I agree with this.  Bullying is bullying, no matter where or how.  The technology only brings it more “in our face” and gives it different avenues, but there is a deeper cause.  Now what do I do as an educator about this in my class, school and in the community.  First as a school there should be some very clear procedures in place dealing with bullying to include cyber-bullying.  In the article I read about one cyber-bullying case: School heads called parents in cyberbully case by Chris Kenrick,  a new law is mentioned (in the United States) that will give schools the right to;

“..suspend or expel students for bullying fellow students over the internet, in text messaging or by other electronic means.”

I believe that when a student of a school at any time threatens the safe social climate of the school, on or off campus, online or off, the school should be able to act.  What does that mean though for most of us that are living overseas?  What are the laws, if any, of the different countries on this issue.  Nepal does not even have a constitution at this point, much less laws on cyber-bullying.  Is our school protected if they choose to act on or expel a student for cases in cyber-bullying?  Am I?

I think the best that I can do now is educate myself, my own children, my students and their parents.  COTAIL included a great website called Common Sense that has lesson plans to teach children how to be “Cyber Smart”.  I will certainly be incorporating many ideas from these lessons into my teaching.  I will not lecture my children/students on bullying/cyber-bullying, who wants to hear ANYONE lecture anyway..(as Danah Boyd refers to us ‘old people’).  I will instead do my best to help INSTILL and model empathy, respect, accountability and foster inclusion, healthy relationships and civility.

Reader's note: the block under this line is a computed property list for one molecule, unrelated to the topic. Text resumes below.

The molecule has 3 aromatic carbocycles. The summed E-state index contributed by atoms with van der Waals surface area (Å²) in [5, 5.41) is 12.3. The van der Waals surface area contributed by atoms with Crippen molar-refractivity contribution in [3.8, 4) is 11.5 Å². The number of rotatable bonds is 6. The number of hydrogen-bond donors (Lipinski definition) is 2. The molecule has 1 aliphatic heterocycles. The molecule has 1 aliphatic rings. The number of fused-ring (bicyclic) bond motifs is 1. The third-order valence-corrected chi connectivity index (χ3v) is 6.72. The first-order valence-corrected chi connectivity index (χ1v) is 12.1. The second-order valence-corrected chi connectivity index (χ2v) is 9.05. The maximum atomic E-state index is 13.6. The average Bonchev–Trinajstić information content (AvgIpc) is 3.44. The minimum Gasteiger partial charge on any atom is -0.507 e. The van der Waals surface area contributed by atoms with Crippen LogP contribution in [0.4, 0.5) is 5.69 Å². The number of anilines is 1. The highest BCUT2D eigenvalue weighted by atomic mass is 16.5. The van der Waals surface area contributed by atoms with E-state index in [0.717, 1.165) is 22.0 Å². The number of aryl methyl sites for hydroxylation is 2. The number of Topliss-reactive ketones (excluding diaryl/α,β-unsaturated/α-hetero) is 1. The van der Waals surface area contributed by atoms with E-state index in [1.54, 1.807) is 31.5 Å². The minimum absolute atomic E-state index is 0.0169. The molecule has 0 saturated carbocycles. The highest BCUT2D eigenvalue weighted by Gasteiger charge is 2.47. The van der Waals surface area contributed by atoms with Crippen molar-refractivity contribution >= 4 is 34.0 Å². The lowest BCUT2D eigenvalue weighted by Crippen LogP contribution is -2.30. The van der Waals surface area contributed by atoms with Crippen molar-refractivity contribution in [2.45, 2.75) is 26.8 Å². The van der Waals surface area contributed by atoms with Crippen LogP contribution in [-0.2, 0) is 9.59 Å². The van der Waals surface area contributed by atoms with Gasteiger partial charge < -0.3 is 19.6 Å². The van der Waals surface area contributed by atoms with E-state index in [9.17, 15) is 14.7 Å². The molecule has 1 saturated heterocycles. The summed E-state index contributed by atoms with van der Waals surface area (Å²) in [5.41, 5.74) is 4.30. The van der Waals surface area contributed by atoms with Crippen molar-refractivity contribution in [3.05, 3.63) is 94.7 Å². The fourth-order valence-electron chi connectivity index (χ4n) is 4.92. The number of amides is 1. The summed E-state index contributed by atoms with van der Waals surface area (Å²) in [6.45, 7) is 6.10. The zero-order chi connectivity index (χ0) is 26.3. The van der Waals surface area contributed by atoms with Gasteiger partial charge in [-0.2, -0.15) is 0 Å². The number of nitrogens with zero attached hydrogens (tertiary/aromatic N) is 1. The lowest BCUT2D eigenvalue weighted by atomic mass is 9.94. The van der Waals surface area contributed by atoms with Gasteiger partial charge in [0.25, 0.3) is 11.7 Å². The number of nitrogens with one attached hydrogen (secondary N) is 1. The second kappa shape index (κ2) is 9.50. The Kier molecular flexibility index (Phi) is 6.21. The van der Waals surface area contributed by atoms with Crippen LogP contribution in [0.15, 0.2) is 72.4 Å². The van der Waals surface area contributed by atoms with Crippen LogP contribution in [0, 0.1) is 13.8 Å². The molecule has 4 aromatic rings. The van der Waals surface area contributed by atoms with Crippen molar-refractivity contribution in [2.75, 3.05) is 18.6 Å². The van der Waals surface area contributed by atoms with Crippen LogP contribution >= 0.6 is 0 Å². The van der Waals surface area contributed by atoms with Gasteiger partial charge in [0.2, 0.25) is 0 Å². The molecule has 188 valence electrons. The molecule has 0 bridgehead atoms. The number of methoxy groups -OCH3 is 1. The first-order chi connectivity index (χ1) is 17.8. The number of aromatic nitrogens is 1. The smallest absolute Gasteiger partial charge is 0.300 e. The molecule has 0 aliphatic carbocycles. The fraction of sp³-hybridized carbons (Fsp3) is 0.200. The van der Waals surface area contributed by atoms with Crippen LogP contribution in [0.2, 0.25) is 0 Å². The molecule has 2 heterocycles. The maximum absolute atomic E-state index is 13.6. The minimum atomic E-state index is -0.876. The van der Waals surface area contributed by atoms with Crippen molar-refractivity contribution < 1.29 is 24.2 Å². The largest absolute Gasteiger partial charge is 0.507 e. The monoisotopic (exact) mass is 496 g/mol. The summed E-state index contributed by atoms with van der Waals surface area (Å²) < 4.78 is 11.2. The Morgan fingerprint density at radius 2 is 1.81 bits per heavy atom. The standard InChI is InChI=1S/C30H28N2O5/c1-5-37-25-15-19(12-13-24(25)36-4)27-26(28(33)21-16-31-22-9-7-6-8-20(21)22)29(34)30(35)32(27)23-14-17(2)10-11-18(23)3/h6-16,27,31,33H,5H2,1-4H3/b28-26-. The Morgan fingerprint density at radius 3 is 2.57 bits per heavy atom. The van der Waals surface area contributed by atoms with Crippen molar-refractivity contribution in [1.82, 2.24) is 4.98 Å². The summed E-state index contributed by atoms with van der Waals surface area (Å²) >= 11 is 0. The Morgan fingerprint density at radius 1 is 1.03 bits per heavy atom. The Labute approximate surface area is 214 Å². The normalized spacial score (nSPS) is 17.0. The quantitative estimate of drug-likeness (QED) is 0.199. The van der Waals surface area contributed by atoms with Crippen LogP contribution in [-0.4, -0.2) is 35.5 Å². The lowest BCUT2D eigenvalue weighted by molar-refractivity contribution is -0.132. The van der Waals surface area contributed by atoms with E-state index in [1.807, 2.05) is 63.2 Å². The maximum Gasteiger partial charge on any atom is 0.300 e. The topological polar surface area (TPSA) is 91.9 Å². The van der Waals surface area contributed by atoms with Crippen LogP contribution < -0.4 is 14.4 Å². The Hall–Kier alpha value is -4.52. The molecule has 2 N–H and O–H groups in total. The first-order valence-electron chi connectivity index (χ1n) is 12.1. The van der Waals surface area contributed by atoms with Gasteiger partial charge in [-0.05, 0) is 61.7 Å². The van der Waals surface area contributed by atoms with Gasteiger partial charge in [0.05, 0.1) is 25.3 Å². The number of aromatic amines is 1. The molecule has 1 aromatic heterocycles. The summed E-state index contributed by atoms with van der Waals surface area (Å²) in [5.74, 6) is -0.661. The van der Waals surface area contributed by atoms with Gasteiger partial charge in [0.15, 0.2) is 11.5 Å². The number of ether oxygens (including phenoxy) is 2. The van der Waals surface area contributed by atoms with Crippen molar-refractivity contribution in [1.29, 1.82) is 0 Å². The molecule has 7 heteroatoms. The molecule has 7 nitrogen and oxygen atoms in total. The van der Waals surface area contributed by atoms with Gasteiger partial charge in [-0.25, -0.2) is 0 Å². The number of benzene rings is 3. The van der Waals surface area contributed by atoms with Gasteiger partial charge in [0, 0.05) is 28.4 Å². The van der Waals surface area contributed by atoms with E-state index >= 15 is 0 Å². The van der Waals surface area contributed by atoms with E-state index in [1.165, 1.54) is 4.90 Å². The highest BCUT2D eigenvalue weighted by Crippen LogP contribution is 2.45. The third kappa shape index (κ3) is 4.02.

2 thoughts on “Helping Them Help Themselves/Cyberbullying

  1. Carrie Zimmer

    I’ve spent a lot of time this year discussing cyberbullying with my 6th grade students. Most seem to think that it’s not an issue and quite a few have definite doubts about being the person to intervene. They view it as tattling and seem to think it’s better to do nothing than get involve. I find this disturbing.

    The best discussions we’ve had centered around this Digizen video. link to digizen.org

    I really liked all the resources provided with the video- character interviews, a teacher’s guide, etc. If you haven’t seen it before, you might find it to be a valuable addition.

    Reply
    1. Avatar of heddenturnerheddenturner Post author

      Thanks Carrie for the website. You are right it has some great resources and I like the video. I have also witnessed that so many “have definite doubts about being the person to intervene”. I read a book not that long ago by Rosalind Wiseman: Queen Bees and Wannabes. This book is specifically discussing girls, but it has some really great insights and thoughts on handling such things as well as some other really great resources. I am so glad to know that you have taken the initiative to teach and discuss bullying/cyber-bullying with your class. It is extremely important for children to understand the consequences and also that they have the power to stop it. :)

      Reply